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Mount: We know what we can achieve

Mason Mount has underlined the importance of aiming high and explained why he ignores the pundits to keep his focus on winning matches on the pitch.

Chelsea go into our next game against Rennes in the Champions League in fine form, having won our last five matches in a row in all competitions, leaving us top of Group C in Europe and just two points from the top of the domestic table.

However, Mount insists he and the rest of the Blues players can never be happy with where they are and must always be looking to do better and challenge for silverware.

‘That’s always been our goal,’ he said. ‘We know what we can achieve, we know the level of players in this group. We can never be content with being at the top of the group in the Champions League and going to the top of the league and being close to it, being around it. We can never be content with that. We know what we can do in this group and our goal is always to be number one and to push for titles.

‘We definitely know we can do that and the most important thing at the moment is to keep that momentum going. Keep going from game to game and trying to go into the game with the mentality of winning it. When you keep that momentum going you kind of just go into every game and want to win, so I think we’re in a good place at the moment but we can’t get carried away. We know what we can do so it’s exciting times, but we’re also ready to keep working hard.’

Despite the team and Mount’s impressive performances for Chelsea and England, he has found himself on the receiving end of some harsh criticism on social media this season, with head coach Frank Lampard speaking out in his defence as he tries to understand why not everyone can see what he brings to the side.

‘Social media has changed the face of how people critique or talk about football. It’s very easy to sit on a phone and make harsh statements,’ said Lampard. ‘Mason looks clean cut, he doesn’t do triple-stepovers and flicks over the back of his head. He makes really efficient sharp passes; he presses as well as any midfield player I’ve worked with or played alongside.

‘There are 100 things in his game that impress the managers he works for. It’s very easy or casual to bracket him off. I don’t want to add fuel to the fire because I know Mason has got a lot to improve on, and that’s what takes you on to his attitude and desire to improve. He can score more goals, he can get more assists, but he is a quality player who is only going to get better.’

The player himself says he has learned to ignore criticism from outside the club and just focus on what his manager and the team need from him in order to win matches, and working to become the best player he can be rather than trying to win people over with eye-catching tricks and flicks.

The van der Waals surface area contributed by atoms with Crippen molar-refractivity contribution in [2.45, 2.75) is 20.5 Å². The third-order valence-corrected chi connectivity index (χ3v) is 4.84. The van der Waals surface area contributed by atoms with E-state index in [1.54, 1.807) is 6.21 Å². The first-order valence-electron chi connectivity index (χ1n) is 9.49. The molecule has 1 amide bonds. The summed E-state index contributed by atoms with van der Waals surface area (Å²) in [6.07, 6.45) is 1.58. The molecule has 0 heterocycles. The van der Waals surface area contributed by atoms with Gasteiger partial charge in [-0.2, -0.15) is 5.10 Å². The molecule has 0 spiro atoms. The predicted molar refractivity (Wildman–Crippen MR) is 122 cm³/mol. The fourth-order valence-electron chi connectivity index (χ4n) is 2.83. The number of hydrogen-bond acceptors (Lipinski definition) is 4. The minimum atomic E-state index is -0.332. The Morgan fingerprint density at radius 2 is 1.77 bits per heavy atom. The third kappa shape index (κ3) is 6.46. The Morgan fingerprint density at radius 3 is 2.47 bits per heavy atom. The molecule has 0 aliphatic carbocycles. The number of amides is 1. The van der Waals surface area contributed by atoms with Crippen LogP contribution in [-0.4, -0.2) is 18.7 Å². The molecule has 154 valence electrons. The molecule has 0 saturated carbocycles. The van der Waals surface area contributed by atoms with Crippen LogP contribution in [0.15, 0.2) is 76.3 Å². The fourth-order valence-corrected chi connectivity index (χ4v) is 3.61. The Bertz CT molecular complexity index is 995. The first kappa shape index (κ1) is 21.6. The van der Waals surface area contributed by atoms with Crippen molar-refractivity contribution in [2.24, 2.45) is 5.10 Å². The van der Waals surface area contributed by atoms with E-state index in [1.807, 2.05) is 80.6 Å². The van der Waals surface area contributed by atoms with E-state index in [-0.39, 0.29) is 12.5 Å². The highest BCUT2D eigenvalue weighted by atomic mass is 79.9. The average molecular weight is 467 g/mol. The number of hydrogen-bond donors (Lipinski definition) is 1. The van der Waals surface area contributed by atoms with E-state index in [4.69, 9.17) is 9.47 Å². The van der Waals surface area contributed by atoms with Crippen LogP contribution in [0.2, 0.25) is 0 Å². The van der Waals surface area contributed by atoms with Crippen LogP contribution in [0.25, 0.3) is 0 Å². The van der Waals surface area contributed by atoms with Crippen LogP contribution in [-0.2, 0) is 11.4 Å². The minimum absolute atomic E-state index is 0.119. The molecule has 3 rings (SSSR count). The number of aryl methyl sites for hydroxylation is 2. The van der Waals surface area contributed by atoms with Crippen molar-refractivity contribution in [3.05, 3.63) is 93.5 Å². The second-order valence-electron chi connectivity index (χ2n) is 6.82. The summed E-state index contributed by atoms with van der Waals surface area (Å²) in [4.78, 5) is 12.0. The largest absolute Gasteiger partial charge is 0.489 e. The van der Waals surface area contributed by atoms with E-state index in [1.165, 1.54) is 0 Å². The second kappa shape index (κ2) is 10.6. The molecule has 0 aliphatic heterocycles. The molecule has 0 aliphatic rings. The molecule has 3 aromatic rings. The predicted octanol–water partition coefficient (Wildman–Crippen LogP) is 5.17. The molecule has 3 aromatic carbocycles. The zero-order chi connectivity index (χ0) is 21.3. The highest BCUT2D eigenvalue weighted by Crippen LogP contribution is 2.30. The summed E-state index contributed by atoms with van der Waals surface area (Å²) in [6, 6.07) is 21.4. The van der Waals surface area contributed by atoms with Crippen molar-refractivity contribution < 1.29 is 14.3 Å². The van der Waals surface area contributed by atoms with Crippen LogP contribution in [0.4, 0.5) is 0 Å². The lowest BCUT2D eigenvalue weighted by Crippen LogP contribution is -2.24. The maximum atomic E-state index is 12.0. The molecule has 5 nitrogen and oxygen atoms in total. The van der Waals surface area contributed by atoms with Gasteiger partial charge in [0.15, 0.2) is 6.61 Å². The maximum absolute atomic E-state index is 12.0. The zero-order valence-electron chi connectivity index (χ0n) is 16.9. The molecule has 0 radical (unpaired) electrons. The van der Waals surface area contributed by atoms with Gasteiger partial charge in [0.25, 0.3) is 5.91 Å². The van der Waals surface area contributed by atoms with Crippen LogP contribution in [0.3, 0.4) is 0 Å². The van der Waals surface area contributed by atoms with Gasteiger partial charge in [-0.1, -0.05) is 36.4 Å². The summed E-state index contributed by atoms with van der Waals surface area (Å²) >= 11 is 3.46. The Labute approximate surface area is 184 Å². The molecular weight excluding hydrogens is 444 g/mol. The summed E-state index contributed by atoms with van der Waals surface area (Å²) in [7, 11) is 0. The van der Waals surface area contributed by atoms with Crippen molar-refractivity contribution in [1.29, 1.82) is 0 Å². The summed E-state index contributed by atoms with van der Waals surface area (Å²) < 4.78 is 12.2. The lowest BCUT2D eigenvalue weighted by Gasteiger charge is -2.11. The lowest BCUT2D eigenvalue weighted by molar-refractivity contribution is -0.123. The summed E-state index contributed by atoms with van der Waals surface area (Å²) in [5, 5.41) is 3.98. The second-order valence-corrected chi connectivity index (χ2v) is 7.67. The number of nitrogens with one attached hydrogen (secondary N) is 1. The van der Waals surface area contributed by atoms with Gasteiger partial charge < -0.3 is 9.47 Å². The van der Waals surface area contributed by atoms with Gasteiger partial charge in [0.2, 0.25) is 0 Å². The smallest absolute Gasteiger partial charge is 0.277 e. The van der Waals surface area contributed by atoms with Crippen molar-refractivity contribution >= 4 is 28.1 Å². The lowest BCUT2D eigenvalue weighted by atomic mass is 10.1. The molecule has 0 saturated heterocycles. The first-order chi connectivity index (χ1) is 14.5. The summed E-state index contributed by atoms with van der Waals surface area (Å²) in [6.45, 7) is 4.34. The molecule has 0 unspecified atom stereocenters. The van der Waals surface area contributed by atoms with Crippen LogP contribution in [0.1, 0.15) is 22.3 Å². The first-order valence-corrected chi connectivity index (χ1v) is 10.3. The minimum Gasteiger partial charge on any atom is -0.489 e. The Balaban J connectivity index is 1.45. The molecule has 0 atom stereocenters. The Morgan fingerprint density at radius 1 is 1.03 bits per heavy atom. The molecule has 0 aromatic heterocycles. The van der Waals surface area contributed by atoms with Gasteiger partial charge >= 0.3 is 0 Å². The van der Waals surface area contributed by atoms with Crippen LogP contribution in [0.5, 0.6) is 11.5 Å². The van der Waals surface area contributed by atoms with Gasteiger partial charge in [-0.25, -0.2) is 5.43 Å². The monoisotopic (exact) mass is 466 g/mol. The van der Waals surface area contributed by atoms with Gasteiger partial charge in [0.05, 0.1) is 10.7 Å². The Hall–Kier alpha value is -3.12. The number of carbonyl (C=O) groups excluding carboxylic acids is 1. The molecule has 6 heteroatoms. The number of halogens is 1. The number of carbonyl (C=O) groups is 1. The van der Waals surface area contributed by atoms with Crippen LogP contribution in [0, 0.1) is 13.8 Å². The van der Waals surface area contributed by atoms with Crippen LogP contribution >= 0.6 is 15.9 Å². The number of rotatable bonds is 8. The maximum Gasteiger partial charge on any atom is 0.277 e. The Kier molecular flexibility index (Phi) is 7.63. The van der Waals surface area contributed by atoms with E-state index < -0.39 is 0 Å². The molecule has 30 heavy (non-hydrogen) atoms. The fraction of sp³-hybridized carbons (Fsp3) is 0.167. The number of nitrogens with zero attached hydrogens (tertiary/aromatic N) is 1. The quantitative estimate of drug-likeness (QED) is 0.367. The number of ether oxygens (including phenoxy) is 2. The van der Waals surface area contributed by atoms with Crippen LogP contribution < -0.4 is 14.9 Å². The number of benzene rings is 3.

‘I think that’s the big focus of mine, what I do on the pitch,’ he explained. ‘I haven’t really looked too much into the social media side. With the fans not in the stadiums a lot of people have got a lot of things to say on social media or watching the game. I try to stay off it, even if we’ve won the game, it doesn’t really matter to me.

‘I know the focus of my performances and the team’s performances are on the pitch, and we’ve got to do what we have to do on the pitch. The focus is what we do on it and trying to get the three points every game.

‘Maybe when I was in the Academy I did a little flick here and there and a little step-over, but as you get older I learned in the Championship, that was my first kind of experience of it, they don’t always come off and players that are experienced are going to read that. They know what you’re going to do.

‘Then coming into the Premier League and back to Chelsea, being quick on the ball, knowing what you’ve got to do before the ball comes to you, is the most important thing. As a midfielder you’re always going to have that pressure in there to move the ball quickly. We’re playing in the Champions League and playing in the Premier League, the best league in the world, so the ball needs to move quicker than you do and I definitely learned that, especially last season.

‘So I’m just trying to evolve my game to be quick, to know what I’ve got to do when the ball comes to me, and that’s definitely something I’ve learned over the last couple of years.’

Lampard’s comments follow on from a similar defence of Mount from his England boss Gareth Southgate and that support is important to him, as well as the chance to learn from someone who experienced so much as a player.

‘It obviously means a lot to me to have two managers that trust me and are willing to put me in big games and I’d always be ready for any opportunity I get. I obviously worked under him [Lampard] at Derby and now I come in at Chelsea and I haven’t seen too much of a change in him.

‘He’s a young manager and as players we learn a lot off him. He’s been there, he’s done it in the game, so as players we can speak to him and learn about experiences he’s been through and it helps us as players.’

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